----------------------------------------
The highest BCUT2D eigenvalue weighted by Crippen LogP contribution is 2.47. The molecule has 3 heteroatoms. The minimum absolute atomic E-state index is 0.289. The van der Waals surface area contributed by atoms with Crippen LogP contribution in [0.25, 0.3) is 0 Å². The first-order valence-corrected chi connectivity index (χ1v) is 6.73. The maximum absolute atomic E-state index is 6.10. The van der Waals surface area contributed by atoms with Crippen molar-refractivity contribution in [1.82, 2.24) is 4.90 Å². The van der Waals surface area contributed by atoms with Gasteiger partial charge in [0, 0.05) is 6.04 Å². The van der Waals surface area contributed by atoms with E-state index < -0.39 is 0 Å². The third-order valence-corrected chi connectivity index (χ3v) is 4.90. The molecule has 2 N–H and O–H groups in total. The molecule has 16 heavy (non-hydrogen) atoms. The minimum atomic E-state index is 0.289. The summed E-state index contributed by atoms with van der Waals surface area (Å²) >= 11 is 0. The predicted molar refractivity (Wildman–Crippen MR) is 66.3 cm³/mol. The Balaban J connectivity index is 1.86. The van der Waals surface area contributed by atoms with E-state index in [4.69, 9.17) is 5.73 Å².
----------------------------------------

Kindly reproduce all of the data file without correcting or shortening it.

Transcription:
The highest BCUT2D eigenvalue weighted by Crippen LogP contribution is 2.47. The molecule has 3 heteroatoms. The minimum absolute atomic E-state index is 0.289. The van der Waals surface area contributed by atoms with Crippen LogP contribution in [0.25, 0.3) is 0 Å². The first-order valence-corrected chi connectivity index (χ1v) is 6.73. The maximum absolute atomic E-state index is 6.10. The van der Waals surface area contributed by atoms with Crippen molar-refractivity contribution in [1.82, 2.24) is 4.90 Å². The van der Waals surface area contributed by atoms with Gasteiger partial charge in [0, 0.05) is 6.04 Å². The van der Waals surface area contributed by atoms with E-state index < -0.39 is 0 Å². The third-order valence-corrected chi connectivity index (χ3v) is 4.90. The molecule has 2 N–H and O–H groups in total. The molecule has 16 heavy (non-hydrogen) atoms. The minimum atomic E-state index is 0.289. The summed E-state index contributed by atoms with van der Waals surface area (Å²) >= 11 is 0. The predicted molar refractivity (Wildman–Crippen MR) is 66.3 cm³/mol. The Balaban J connectivity index is 1.86. The van der Waals surface area contributed by atoms with E-state index in [4.69, 9.17) is 5.73 Å².